TW: Death, Sexual Assault, and Transphobia
“She’s in heaven, I’m on Netflix, it all worked out” claims a triumphant Taylor Tomlinson as she strikes a power pose at the audience midway through her second Netflix comedy special Look At You. The “she” being referred to is her mother who passed away when Tomlinson was just eight years old. Now, death as a concept may seem to be neither inviting humour nor inherently funny to most people, but imagine the relief of realising that there’s one less Republican in the World because your dad died. That’s one of the 45 Jokes About My Dead Dad that Laurie Kilmartin tells in her most recent comedy special. Whether it is intended or not, offence is taken more often than not when tragedy becomes the subject of comedy, but the truth is that they are not opposites. In the words of Ms. Pat performing her special, Y’all Wanna Hear Something Crazy?, “when you can laugh at it, that means you got control of it.”
Daniel Sloss’ special X became viral because he talks about the sexual assault of a close friend by another close friend, and in the process, he recounts three jokes on the subject made by the victim herself. He always addresses the therapeutic effect of dabbling in dark humour. Laughing about a tragic incident is not the same as being insincere about the grief it causes. Insincerity would involve irresponsibly making fun of the tragedy, in the form of laughing at the incident and its victim. That would look like Dave Chappelle proudly bragging about enjoying “punching down” in his latest special The Dreamer. It’s more entertaining to hear Sloss, in his special Dark, recounting an anecdote of his sister, who suffered from cerebral palsy, being mistakenly thought to have died because her limp body was being carried by his mother while walking away from a car crash they had just survived.
Not only is the second of the two examples acceptable because it simply acknowledges the humorous circumstance a condition can lead to, but it is also funnier because there’s a story to go with it. The best-written joke comes in the form of a story told funnily, accompanied by a well-timed delivery of a funny observation. Chappelle, too, opens his aforementioned special with a four-minute-long story of meeting Jim Carrey soon after the death of his father. The punchline, however, is a joke directed at transgender people. It’s intentionally offensive, but instead of simply an eye-roll and a dismissal which his impression of a person in a wheelchair will hopefully elicit, this gets a response, because he built up to it with a four-minute-long anecdote.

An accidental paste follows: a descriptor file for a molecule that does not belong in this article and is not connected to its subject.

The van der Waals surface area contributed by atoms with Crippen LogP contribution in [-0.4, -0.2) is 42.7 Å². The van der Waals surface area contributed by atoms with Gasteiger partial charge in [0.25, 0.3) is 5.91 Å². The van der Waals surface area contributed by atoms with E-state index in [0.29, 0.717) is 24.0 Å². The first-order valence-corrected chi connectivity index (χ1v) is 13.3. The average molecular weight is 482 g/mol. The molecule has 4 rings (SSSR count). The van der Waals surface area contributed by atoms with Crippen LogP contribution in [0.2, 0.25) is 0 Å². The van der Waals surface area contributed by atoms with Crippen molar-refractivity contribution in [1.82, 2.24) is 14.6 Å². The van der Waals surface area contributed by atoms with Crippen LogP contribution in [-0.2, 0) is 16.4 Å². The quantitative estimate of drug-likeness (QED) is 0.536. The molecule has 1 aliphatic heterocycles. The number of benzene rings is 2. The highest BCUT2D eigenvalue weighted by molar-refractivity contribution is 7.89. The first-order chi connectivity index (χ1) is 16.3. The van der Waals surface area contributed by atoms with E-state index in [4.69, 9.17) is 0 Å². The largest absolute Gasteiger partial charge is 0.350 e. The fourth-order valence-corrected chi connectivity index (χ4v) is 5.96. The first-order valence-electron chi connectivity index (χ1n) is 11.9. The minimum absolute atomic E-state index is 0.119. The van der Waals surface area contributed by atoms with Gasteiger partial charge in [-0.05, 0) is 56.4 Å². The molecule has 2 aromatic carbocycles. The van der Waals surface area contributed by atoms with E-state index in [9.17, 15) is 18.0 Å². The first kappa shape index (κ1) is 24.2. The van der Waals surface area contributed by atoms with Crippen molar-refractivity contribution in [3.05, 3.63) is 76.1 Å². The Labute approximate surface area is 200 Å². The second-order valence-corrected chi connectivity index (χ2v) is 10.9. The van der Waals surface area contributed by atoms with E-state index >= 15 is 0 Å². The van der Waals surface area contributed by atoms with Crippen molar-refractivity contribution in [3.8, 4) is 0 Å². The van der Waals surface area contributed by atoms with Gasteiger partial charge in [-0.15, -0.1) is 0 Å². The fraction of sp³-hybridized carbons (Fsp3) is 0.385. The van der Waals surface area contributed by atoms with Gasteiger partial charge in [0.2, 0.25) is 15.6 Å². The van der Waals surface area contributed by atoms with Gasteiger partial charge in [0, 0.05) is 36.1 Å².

The power of storytelling as a comedic device cannot be underestimated. Patton Oswalt delivers hilarious punchlines on various subjects including public brawls in his special Annihilation, before he closes it with a segment about his wife’s death. He tells a story of coming across one family loudly arguing and another family blasting Celine Dion’s ‘My Heart Will Go On’ at the cemetery when he went there to see his wife’s grave. Comedy becomes the medium to alleviate the tension introduced by his wife’s death, but the loss is not a subject of comedy for him.
How dark is too dark is a matter of debate, but the best comedy special will focus on telling a story rather than delivering punchlines one after the other. It’s not a feature film, but a stand-up special does come with an extended runtime, which can only be justified by giving the audience an overarching narrative to follow, broken down into anecdotes that may contain punchlines but carry truth. To quote Hannah Gadsby from her special Nanette, “Laughter is not our medicine. Stories hold our cure.” Even Sloss, while making respectful jokes about grave issues, refuses to be comical about sexual assault, a strategy adopted by Cameron Esposito in Rape Jokes as well. She recounts some extended anecdotes which are hilarious despite being unfunny situations, but just honestly speaks about her experience with rape, without any jokes. This technique creates a tension which isn’t resolved by any jokes and thus conveys the grimness of the circumstance that a victim experiences in the moment. Much like the perpetrator didn’t offer a way out for them, the comedian doesn’t give us an easy way out through a joke, but these specials prove that they have, or are channelling, the energy into a creative outlet to spread awareness and hopefully bring change.George Carlin is arguably the best stand-up comedian ever, but his style of delivering punchlines every minute no longer seems to compel as much as a well-told story, narrated humorously. Or simply authentically. As Alyssa Limperis demonstrates in her special No More Bad Days, comedy is not just about eliciting laughter. She talks about the loss of her father without joking about it but is humorous throughout the set. Sincerity is more important than laughter, as the former resists “punching down”, but humour can also often be the only means of engaging with grief. Today, comedy can (un)comfortably coexist with tragedy. It needs to.